Alvin Langdon Coburn

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Alvin Langdon Coburn
©Mapfre

Despite the fundamental role he played in the genesis of avant-garde photography, Alvin Langdon Coburn (Boston, USA, 1882 – Wales, 1966) remains one of the least-known artists of his time. The main reason is that, from 1920, and with the need to escape from London during World War I, he embarked on a new life to devote more time to spiritual concerns. Coburn intentionally withdrew from the world of photography to make art, music and religion his only occupation. However, he never fully abandoned the practice of photography.

Pictorial, symbolist and innovative, Coburn was one of the leading photographers of the first half of the 20th century. Strongly influenced by Alfred Stieglitz and Fred Holland Day, two of the most important figures in the photography of his generation, Coburn's work falls at the confluence of pictorialism of late-19th-century photographic expressions associated with the avant-garde of the early 20th century.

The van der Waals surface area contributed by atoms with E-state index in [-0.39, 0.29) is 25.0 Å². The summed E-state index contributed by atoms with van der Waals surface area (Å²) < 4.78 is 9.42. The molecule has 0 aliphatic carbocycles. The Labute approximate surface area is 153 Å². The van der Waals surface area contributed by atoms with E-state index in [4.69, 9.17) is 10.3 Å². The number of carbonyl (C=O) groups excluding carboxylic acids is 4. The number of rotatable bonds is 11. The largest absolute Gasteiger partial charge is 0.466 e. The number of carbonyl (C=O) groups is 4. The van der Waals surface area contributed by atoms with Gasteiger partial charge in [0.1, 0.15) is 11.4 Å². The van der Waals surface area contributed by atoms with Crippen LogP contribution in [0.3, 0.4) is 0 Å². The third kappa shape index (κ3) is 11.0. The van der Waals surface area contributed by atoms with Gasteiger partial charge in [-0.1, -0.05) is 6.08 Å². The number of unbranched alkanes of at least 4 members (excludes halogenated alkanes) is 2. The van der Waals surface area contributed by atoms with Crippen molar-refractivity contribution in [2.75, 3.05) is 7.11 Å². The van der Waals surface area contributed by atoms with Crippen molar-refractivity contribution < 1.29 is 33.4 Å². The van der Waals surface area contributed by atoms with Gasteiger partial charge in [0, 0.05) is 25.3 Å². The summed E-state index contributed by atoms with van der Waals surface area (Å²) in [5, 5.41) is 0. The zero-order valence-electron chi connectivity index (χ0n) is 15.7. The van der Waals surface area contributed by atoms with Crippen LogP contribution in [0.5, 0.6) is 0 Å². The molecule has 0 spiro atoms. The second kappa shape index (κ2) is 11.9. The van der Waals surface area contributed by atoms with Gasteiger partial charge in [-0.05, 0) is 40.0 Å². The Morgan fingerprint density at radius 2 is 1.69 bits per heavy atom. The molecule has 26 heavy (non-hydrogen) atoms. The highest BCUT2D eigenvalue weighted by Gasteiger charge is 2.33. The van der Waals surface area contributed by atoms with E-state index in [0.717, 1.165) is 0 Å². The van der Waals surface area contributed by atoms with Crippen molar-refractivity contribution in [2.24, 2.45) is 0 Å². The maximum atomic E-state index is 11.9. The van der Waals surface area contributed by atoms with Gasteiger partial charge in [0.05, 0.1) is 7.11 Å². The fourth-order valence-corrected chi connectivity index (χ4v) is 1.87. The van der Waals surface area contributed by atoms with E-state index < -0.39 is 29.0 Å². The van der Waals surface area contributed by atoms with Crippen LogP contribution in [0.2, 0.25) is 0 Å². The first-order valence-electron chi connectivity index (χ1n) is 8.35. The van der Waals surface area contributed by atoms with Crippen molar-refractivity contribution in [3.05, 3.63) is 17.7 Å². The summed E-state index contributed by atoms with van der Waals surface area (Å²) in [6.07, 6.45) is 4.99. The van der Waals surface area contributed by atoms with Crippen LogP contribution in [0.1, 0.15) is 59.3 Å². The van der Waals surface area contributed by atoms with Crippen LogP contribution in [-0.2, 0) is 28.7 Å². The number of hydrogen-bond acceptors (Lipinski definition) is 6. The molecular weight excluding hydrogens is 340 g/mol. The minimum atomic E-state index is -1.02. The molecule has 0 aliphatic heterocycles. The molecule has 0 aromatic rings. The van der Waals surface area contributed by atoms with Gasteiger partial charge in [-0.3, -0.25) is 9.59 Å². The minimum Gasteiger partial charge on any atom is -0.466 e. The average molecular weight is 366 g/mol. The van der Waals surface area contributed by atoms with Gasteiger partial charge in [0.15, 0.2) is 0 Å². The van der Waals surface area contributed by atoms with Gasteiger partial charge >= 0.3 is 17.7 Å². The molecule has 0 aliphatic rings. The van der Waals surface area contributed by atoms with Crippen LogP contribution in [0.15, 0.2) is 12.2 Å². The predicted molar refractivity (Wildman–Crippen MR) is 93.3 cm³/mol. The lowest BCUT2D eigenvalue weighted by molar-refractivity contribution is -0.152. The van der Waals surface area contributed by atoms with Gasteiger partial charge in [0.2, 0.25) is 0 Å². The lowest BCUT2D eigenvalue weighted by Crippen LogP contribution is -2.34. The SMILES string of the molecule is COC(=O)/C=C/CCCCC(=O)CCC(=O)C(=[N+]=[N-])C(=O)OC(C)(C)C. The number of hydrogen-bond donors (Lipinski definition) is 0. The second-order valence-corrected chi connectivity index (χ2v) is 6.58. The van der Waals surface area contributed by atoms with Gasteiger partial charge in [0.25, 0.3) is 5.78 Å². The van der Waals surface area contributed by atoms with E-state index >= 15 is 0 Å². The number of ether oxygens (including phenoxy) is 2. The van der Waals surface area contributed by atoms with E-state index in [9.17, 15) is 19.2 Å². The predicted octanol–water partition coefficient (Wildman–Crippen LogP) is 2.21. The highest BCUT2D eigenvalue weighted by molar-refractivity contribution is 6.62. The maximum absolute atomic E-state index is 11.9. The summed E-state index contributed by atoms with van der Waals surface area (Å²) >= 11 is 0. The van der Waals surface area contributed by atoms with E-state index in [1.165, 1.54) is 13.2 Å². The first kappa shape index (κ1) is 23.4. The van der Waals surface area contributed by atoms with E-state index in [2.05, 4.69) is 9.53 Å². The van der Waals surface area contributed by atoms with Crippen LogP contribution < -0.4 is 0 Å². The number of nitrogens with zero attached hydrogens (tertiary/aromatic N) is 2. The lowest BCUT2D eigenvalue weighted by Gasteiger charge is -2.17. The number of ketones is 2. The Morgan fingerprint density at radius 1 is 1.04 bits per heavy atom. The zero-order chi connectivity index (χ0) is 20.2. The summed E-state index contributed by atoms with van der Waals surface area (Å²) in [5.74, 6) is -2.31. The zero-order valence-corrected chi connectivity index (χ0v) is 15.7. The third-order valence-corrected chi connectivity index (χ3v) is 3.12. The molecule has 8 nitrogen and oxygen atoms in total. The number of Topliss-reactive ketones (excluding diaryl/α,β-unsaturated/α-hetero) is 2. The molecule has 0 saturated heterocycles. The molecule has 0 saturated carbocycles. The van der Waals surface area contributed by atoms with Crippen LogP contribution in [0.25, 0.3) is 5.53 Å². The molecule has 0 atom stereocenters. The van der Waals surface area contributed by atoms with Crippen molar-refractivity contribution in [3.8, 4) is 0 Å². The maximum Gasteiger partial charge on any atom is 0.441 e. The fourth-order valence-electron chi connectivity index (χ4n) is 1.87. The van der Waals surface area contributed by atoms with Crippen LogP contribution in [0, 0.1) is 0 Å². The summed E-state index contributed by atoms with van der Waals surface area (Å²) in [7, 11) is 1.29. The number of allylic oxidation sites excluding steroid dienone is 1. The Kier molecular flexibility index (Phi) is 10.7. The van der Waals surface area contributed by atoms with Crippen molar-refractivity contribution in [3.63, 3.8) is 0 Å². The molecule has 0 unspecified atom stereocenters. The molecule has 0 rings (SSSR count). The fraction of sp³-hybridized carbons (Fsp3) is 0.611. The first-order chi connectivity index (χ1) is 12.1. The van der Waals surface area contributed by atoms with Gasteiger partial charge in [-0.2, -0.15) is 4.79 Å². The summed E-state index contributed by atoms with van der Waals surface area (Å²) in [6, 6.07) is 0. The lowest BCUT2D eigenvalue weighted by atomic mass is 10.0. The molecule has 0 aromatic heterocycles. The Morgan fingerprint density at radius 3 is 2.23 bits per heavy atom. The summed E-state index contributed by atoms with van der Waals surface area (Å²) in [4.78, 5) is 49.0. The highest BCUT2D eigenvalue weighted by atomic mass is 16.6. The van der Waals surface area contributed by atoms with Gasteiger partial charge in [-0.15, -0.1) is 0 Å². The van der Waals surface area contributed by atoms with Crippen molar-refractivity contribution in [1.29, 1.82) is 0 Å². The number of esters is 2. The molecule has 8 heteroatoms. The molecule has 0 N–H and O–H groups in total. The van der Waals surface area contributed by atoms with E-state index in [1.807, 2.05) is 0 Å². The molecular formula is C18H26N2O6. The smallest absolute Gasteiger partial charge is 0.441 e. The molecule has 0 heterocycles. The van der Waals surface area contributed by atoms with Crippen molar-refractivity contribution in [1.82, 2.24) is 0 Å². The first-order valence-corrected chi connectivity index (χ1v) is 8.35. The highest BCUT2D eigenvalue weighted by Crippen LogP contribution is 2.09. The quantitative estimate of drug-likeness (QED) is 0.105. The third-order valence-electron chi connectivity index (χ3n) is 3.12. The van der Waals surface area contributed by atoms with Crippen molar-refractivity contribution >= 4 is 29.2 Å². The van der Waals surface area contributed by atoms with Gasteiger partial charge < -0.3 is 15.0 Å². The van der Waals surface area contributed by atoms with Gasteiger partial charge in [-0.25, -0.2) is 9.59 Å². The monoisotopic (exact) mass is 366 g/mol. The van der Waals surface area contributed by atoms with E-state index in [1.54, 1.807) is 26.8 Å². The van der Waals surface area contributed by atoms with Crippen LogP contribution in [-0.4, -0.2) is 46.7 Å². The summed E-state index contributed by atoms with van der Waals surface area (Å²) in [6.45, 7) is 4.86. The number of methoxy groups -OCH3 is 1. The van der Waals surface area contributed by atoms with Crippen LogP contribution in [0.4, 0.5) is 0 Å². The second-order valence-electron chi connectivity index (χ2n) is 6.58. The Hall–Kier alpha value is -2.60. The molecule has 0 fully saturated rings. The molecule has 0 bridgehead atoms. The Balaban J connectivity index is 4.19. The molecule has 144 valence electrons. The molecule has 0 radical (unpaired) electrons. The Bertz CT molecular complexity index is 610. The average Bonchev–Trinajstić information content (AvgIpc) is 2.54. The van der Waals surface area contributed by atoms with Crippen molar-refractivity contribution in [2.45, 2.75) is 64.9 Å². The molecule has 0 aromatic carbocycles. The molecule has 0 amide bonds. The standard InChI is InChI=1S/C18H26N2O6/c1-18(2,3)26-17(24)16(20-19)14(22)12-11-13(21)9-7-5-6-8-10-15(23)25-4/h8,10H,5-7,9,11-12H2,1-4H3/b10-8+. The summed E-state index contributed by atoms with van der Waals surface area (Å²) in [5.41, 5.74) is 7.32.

This exhibition offers a selection of 180 photographs – mostly vintage – that show the tenacity and consistency of Coburn's creative evolution. Among the institutions that have contributed include the George Eastman House in Rochester and the National Media Museum in Bradford, whose collections of works by Coburn are certainly the largest in the world. Other major works from the Metropolitan Museum of Art in New York, the Museum of Modern Art in New York and Galería 31 Studio, as well as an important private collection in New York are also present. This is the first time all his most important photographs from different collections are brought together.

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